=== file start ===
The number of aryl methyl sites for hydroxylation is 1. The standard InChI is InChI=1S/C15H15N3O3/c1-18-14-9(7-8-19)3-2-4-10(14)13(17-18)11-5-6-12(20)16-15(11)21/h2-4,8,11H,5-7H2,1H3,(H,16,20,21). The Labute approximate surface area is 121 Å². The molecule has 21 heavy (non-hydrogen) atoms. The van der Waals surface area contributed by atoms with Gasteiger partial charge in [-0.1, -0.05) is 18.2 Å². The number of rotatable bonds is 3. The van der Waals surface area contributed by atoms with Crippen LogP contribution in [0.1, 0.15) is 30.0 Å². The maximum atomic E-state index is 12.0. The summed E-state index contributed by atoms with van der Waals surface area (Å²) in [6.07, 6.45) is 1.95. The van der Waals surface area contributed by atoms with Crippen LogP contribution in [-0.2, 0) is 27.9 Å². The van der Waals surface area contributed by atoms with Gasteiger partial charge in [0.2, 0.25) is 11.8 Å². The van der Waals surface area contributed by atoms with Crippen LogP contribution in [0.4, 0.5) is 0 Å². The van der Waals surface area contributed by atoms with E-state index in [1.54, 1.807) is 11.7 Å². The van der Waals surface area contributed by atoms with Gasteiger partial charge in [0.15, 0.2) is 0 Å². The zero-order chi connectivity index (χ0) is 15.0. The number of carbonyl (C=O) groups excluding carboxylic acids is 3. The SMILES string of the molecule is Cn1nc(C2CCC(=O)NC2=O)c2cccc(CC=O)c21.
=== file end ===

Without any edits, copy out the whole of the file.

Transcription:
The number of aryl methyl sites for hydroxylation is 1. The standard InChI is InChI=1S/C15H15N3O3/c1-18-14-9(7-8-19)3-2-4-10(14)13(17-18)11-5-6-12(20)16-15(11)21/h2-4,8,11H,5-7H2,1H3,(H,16,20,21). The Labute approximate surface area is 121 Å². The molecule has 21 heavy (non-hydrogen) atoms. The van der Waals surface area contributed by atoms with Gasteiger partial charge in [-0.1, -0.05) is 18.2 Å². The number of rotatable bonds is 3. The van der Waals surface area contributed by atoms with Crippen LogP contribution in [0.1, 0.15) is 30.0 Å². The maximum atomic E-state index is 12.0. The summed E-state index contributed by atoms with van der Waals surface area (Å²) in [6.07, 6.45) is 1.95. The van der Waals surface area contributed by atoms with Crippen LogP contribution in [-0.2, 0) is 27.9 Å². The van der Waals surface area contributed by atoms with Gasteiger partial charge in [0.2, 0.25) is 11.8 Å². The van der Waals surface area contributed by atoms with Crippen LogP contribution in [0.4, 0.5) is 0 Å². The van der Waals surface area contributed by atoms with E-state index in [1.54, 1.807) is 11.7 Å². The van der Waals surface area contributed by atoms with Gasteiger partial charge in [0.15, 0.2) is 0 Å². The zero-order chi connectivity index (χ0) is 15.0. The number of carbonyl (C=O) groups excluding carboxylic acids is 3. The SMILES string of the molecule is Cn1nc(C2CCC(=O)NC2=O)c2cccc(CC=O)c21.